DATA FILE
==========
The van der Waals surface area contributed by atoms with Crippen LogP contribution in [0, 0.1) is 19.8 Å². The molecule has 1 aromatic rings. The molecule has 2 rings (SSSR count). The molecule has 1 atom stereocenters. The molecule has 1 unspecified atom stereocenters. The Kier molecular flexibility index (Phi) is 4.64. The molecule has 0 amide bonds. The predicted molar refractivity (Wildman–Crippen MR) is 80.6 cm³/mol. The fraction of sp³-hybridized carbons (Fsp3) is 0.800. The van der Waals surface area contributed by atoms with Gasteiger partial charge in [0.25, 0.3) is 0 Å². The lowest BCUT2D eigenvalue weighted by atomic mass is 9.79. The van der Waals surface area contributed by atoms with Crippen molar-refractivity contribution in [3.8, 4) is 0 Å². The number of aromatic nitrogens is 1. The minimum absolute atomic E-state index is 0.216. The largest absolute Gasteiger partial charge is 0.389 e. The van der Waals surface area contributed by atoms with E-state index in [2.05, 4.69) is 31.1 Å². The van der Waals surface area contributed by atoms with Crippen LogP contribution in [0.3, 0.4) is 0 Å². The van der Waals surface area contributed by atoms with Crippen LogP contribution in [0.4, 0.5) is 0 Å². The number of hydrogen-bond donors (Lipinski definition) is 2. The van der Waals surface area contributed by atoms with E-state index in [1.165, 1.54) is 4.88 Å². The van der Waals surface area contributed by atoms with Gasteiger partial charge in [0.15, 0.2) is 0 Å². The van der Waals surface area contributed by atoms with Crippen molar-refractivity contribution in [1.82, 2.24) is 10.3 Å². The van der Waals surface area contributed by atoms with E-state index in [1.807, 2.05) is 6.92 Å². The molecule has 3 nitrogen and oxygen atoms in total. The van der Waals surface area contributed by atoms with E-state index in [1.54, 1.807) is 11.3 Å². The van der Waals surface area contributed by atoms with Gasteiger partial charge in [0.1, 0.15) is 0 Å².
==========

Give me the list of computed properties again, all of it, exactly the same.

The van der Waals surface area contributed by atoms with Crippen LogP contribution in [0, 0.1) is 19.8 Å². The molecule has 1 aromatic rings. The molecule has 2 rings (SSSR count). The molecule has 1 atom stereocenters. The molecule has 1 unspecified atom stereocenters. The Kier molecular flexibility index (Phi) is 4.64. The molecule has 0 amide bonds. The predicted molar refractivity (Wildman–Crippen MR) is 80.6 cm³/mol. The fraction of sp³-hybridized carbons (Fsp3) is 0.800. The van der Waals surface area contributed by atoms with Gasteiger partial charge in [0.25, 0.3) is 0 Å². The lowest BCUT2D eigenvalue weighted by atomic mass is 9.79. The van der Waals surface area contributed by atoms with Crippen molar-refractivity contribution in [3.8, 4) is 0 Å². The number of aromatic nitrogens is 1. The minimum absolute atomic E-state index is 0.216. The largest absolute Gasteiger partial charge is 0.389 e. The van der Waals surface area contributed by atoms with E-state index in [2.05, 4.69) is 31.1 Å². The van der Waals surface area contributed by atoms with Crippen LogP contribution in [0.3, 0.4) is 0 Å². The van der Waals surface area contributed by atoms with Crippen LogP contribution in [0.4, 0.5) is 0 Å². The number of hydrogen-bond donors (Lipinski definition) is 2. The van der Waals surface area contributed by atoms with E-state index in [1.165, 1.54) is 4.88 Å². The van der Waals surface area contributed by atoms with Gasteiger partial charge in [0.15, 0.2) is 0 Å². The van der Waals surface area contributed by atoms with Crippen molar-refractivity contribution in [1.82, 2.24) is 10.3 Å². The van der Waals surface area contributed by atoms with E-state index in [1.807, 2.05) is 6.92 Å². The molecule has 3 nitrogen and oxygen atoms in total. The van der Waals surface area contributed by atoms with E-state index in [1.54, 1.807) is 11.3 Å². The van der Waals surface area contributed by atoms with Gasteiger partial charge in [0.1, 0.15) is 0 Å².